The Two Most Important Letters in Sports: A & T

Why Athletic Trainers are needed in our community


Olivia Ruotolo

Poster outside Athletic Trainer’s office

Olivia Ruotolo, Reporter, Editor

Athletic Trainers are skilled health care professionals that work in high schools, colleges, or in professional sports. They prevent, examine, diagnose, and treat athletes who become injured on the field. Athletic trainers are well-known in sports, but there are athletic trainers that work in a variety of settings. According to Medical Director of Sports Medicine Tom Pommering says “they act as our “eyes and ears,” keeping the athletes safe and healthy.” He said, “they serve as a valuable member of our team assisting in the treatment and prevention of our athletes’ injuries.” 

To become an athletic trainer, a student must graduate with a master’s or bachelor’s degree from a professional athletic training education program. Also, they must pass a comprehensive test administered by the Board of Certification. 

Athletic trainers are vital for high school sports. What would happen if an athlete gets injured badly in the middle of a game and there is no one to help them? That athlete would be in immense discomfort, and no one would know how to relieve it. A small study found out that around a third of U.S. high schools have no access to an athletic trainer. The Morgan School is still on the search for an athletic trainer. To fill in temporarily, we have a volunteer medic who sits near the bench to help out with any injuries. According to Athletic Director Meagan Sears, we have nearly all of our home events covered by a local EMT.  She is working to provide consistent coverage with Athletic Trainers.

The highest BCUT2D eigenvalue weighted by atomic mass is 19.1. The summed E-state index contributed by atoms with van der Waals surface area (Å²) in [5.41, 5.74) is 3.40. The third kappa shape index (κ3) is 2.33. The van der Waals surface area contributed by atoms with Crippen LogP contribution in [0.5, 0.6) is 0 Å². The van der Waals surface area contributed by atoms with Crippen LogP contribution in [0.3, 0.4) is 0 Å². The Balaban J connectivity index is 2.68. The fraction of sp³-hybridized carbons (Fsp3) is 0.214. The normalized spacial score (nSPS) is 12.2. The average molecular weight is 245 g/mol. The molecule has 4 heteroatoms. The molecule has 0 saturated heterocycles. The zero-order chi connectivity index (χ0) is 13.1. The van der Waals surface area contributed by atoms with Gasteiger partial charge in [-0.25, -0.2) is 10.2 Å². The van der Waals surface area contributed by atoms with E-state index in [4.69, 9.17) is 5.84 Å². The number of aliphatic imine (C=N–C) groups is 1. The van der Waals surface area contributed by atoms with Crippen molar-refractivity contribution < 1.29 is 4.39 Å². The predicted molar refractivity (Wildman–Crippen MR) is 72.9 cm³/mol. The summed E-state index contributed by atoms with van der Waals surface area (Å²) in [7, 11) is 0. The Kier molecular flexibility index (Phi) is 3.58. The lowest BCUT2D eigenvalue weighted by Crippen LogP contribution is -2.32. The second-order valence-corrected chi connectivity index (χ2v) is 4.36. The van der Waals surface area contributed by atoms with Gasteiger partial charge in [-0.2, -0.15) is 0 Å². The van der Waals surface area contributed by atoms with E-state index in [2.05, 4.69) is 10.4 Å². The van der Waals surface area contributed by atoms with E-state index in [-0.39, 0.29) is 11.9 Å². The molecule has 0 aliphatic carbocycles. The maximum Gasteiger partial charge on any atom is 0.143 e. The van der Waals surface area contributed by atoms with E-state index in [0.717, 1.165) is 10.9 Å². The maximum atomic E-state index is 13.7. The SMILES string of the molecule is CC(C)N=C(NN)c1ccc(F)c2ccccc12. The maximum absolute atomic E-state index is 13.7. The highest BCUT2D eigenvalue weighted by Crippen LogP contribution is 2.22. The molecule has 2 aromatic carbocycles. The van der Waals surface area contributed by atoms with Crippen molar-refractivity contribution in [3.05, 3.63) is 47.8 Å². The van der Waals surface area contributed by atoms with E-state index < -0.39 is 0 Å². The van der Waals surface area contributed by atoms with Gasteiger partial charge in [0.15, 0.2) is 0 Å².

According to the Canyon Athletic Association (CAA), here are the five injury prevention tips that Athletic Trainers recommend. 

  1. Be a multi-sport athlete! The various use of muscles and movement strengthens the body and allows you to heal in different places. 
  2. Use the proper technique of the sport to reduce the risk of potential muscle strain.
  3. Do not play through the pain. Always tell a coach what is wrong to prevent making the injury worse.
  4. Before and after practice or games make sure athletes stretch!  It strengthens muscle, increases flexibility, and prepares the body for physical activity. 
  5. Take time off and rest. This allows the injury to heal quicker. Also use this time to speak to a professional for advice. 

Some teammates have experienced major injuries and can give advice to other teammates who have gotten hurt. For example, if a teammate knows how to wrap ankles from an injury in the past, they would be very helpful if someone hurt their ankle.

As a team and a school, we can help each other out when we get hurt, so everyone can play to the best of their ability.